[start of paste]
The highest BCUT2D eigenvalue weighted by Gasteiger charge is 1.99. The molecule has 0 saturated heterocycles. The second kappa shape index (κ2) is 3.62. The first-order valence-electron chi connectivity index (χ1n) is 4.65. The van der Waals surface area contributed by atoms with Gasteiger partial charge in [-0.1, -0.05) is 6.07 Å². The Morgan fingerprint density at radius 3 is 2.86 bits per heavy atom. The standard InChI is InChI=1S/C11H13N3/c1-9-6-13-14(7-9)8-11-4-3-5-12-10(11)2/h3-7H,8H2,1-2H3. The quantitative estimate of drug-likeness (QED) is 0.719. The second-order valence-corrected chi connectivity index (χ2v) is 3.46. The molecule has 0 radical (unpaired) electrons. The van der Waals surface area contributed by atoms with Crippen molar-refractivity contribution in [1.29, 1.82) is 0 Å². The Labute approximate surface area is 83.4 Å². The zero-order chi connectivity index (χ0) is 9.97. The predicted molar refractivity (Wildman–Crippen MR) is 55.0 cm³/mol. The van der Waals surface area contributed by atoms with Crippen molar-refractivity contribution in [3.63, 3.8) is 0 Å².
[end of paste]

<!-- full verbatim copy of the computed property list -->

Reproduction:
The highest BCUT2D eigenvalue weighted by Gasteiger charge is 1.99. The molecule has 0 saturated heterocycles. The second kappa shape index (κ2) is 3.62. The first-order valence-electron chi connectivity index (χ1n) is 4.65. The van der Waals surface area contributed by atoms with Gasteiger partial charge in [-0.1, -0.05) is 6.07 Å². The Morgan fingerprint density at radius 3 is 2.86 bits per heavy atom. The standard InChI is InChI=1S/C11H13N3/c1-9-6-13-14(7-9)8-11-4-3-5-12-10(11)2/h3-7H,8H2,1-2H3. The quantitative estimate of drug-likeness (QED) is 0.719. The second-order valence-corrected chi connectivity index (χ2v) is 3.46. The molecule has 0 radical (unpaired) electrons. The van der Waals surface area contributed by atoms with Crippen molar-refractivity contribution in [1.29, 1.82) is 0 Å². The Labute approximate surface area is 83.4 Å². The zero-order chi connectivity index (χ0) is 9.97. The predicted molar refractivity (Wildman–Crippen MR) is 55.0 cm³/mol. The van der Waals surface area contributed by atoms with Crippen molar-refractivity contribution in [3.63, 3.8) is 0 Å².